Wednesday, April 6, 2011

Installation depicting excavation of the canoes at Newnans Lake.

What does an archaeologist do on her day off?  Last week was spring break in St. Johns county, so Ellie and I packed up in the car each day and headed out to museums and sites to enhance our stay-cation.  At the top of my list was a visit to the new prehistoric canoes exhibit at the Florida Museum of Natural History. (Ellie also ranked the museum high, not for the canoes but for the butterfly garden).

You all must RUN, not walk to see this exhibit.  Motor, not paddle!

The exhibit space was divided into two sections.  On the left hand side, displays featured canoe and water culture around the world.  This was impressive on its own, but I stood agog in the second section dedicated completely to the 101 canoes recovered by archaeologists at Newnans Lake.

WOW.  Take a look for yourself:

Entrance to the exhibit.
Actual canoe and paddles recovered by archaeologists on display.

Exhibit panels featured comprehensive historical resources featuring
canoes including drawings, descriptions, maps, and artifacts.  I'd seen many
before but amazing compilation with images properly cited.

I OBSESSED over this interactive panel.  Doors opened to reveal artifacts
associated with canoe manufacture, navigation, or impact on daily life.
Panel with open doors.  Interpretation includes not just object,
but what site the artifact came from.  I WANT ONE!!!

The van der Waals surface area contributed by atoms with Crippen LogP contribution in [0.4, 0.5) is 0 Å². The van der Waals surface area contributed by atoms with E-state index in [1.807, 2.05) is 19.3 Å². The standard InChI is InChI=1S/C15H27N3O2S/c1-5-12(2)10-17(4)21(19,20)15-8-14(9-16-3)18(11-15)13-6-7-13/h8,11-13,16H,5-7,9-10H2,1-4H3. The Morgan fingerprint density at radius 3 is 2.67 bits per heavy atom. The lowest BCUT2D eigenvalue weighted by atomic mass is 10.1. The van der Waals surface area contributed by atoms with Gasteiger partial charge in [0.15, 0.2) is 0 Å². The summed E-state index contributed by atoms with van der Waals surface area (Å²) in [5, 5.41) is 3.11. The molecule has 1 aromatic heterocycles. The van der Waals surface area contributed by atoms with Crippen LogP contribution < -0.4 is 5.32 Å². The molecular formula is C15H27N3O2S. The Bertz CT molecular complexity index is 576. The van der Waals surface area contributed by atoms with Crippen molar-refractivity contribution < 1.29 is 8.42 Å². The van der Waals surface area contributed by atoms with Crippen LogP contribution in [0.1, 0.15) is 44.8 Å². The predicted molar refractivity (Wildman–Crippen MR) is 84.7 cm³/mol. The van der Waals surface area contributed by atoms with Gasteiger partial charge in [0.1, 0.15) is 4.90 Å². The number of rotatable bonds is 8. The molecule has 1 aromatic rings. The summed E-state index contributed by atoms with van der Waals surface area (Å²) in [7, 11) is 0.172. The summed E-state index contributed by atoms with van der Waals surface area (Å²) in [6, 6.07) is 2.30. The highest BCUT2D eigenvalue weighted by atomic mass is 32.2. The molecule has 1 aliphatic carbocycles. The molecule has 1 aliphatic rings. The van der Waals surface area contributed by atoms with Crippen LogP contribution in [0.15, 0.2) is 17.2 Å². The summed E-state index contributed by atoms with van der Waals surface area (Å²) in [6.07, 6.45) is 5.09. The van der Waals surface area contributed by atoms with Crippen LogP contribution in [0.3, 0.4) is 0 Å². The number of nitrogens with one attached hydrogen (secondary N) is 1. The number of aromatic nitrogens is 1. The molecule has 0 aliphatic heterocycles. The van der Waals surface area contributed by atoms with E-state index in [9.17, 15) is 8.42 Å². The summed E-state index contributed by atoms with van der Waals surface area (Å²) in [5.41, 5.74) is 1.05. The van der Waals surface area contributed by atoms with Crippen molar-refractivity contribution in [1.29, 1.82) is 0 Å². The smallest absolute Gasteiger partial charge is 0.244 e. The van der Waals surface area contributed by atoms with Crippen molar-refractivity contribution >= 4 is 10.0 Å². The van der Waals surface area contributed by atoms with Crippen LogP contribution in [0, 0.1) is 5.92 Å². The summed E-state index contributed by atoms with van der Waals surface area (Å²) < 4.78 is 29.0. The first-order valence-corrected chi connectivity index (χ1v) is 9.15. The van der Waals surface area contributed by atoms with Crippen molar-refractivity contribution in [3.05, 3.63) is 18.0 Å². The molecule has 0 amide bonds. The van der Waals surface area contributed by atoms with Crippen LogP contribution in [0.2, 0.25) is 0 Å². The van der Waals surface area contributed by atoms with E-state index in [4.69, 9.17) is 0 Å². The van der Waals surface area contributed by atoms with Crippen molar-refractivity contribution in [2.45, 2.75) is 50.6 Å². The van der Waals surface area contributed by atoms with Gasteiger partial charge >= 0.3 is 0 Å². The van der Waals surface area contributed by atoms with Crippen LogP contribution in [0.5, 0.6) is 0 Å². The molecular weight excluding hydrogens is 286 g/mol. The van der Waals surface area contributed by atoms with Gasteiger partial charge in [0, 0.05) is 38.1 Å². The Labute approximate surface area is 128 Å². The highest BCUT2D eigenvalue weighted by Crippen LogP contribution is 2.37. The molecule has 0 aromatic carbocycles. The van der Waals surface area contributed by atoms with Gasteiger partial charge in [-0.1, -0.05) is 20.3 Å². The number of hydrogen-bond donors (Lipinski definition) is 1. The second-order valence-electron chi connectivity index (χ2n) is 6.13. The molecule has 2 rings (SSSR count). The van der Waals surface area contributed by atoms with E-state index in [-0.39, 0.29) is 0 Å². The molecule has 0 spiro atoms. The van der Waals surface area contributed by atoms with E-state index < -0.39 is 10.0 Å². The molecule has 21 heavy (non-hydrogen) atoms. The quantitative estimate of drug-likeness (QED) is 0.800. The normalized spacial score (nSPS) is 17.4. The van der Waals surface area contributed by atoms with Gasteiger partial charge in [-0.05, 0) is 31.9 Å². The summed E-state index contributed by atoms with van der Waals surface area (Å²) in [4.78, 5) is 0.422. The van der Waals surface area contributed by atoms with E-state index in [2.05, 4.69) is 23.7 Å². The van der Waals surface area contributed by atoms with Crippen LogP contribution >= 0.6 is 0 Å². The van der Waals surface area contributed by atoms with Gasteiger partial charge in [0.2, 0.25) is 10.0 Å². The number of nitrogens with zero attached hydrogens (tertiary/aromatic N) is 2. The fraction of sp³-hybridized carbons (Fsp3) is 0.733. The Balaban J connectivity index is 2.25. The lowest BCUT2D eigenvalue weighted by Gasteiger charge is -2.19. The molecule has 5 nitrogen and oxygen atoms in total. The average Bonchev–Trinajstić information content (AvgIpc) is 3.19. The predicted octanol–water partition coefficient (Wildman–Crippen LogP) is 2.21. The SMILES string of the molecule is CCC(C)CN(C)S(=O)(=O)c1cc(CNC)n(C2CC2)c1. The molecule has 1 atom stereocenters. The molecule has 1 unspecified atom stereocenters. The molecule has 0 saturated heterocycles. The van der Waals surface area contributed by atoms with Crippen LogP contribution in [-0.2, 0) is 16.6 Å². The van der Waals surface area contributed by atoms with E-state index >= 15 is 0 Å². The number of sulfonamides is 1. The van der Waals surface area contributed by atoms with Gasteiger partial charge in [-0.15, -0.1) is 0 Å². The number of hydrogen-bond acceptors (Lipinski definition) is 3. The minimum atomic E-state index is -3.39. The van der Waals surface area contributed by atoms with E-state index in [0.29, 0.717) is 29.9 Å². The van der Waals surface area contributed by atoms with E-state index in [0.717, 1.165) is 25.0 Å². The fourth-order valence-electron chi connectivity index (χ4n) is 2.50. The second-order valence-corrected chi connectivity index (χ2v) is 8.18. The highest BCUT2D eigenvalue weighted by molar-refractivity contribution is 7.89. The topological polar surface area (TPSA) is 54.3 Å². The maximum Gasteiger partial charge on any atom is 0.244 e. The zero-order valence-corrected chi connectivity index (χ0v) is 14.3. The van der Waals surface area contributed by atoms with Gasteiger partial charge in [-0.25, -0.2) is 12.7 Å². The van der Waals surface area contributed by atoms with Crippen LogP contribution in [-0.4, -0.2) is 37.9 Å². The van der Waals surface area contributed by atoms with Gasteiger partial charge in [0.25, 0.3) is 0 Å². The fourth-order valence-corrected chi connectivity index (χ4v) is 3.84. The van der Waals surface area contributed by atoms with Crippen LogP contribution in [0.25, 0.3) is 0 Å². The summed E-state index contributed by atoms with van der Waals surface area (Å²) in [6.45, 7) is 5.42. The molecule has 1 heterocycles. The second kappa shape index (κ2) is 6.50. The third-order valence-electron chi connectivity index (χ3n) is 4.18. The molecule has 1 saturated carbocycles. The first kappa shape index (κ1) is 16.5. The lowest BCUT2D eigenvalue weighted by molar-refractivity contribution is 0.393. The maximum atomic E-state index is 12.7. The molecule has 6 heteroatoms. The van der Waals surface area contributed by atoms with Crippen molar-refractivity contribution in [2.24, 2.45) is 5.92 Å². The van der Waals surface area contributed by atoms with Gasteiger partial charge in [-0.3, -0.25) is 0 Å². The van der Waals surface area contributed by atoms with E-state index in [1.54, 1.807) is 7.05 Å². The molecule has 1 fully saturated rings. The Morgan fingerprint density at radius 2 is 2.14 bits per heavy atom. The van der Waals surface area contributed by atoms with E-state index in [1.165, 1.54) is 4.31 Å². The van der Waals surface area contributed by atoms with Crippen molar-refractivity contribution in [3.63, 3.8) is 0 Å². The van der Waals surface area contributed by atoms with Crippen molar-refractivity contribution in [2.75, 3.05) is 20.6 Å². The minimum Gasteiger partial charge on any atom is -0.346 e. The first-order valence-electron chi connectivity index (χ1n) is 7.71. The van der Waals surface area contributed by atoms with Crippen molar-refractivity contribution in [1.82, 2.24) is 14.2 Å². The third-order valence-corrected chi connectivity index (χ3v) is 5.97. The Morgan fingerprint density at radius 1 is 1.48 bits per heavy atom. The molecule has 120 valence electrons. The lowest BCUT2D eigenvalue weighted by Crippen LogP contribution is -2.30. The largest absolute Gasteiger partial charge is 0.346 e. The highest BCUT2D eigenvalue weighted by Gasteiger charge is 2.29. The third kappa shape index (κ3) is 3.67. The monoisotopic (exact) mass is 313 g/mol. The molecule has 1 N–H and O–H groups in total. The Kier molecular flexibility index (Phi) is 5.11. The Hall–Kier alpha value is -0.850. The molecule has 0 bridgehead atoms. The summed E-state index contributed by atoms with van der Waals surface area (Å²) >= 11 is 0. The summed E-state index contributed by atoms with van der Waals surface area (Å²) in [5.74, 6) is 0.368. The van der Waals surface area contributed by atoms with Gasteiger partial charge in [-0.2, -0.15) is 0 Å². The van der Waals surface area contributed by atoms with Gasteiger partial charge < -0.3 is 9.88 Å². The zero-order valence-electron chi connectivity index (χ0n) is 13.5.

I will limit myself to posting just one, but they were all great.

At this station Ellie got to play the role of a paleoethnobotanist
and identify wood from one of the Lake Newnans canoe.
Peer into the microscope!
After thorough examination, Ellie determines the sample is White Pine.
"A hundred and 1 canoes found at Newnans Lake?  Get Ryan on the phone!" 
State Archaeologist Ryan Wheeler talks to visitors about the importance
of reporting sites and the archaeological process.
Field forms (printed on it!) show the public what and how information is collected.

At another hands-on station Ellie drew the planview of a canoe.  And stars. 
Admittedly, she drew lots and lots of stars on her map.

SPECIAL "What Is It?" Wednesday!!!  (You didn't think I'd forget?)  What are these tiny canoes?

For videos and more information check the official exhibit website.  The museum is open Monday through Saturday 10 am to 5 and Sunday noon to 5.  Admission is FREE but parking was $4 cash on a weekday.

Thanks to Ellie, a true sport for humoring her mother for precious hours on Spring Break.

Text and Photo credit: Sarah Miller, Florida Public Archaeology Network

2 Responses so far.

  1. Congrats about the report!
    Do you have more photos about the panel with open doors?
    I´m writing from Brasil, becouse I´m on a study about dugouts.
    Peter Santos Németh

  2. Hi Peter- I took quite a few photos, you can contact me at for more. Or if your interested in the display and fabrication, you may want to contact the Florida Museum of Natural History. A curator there ( might be able to help you too.

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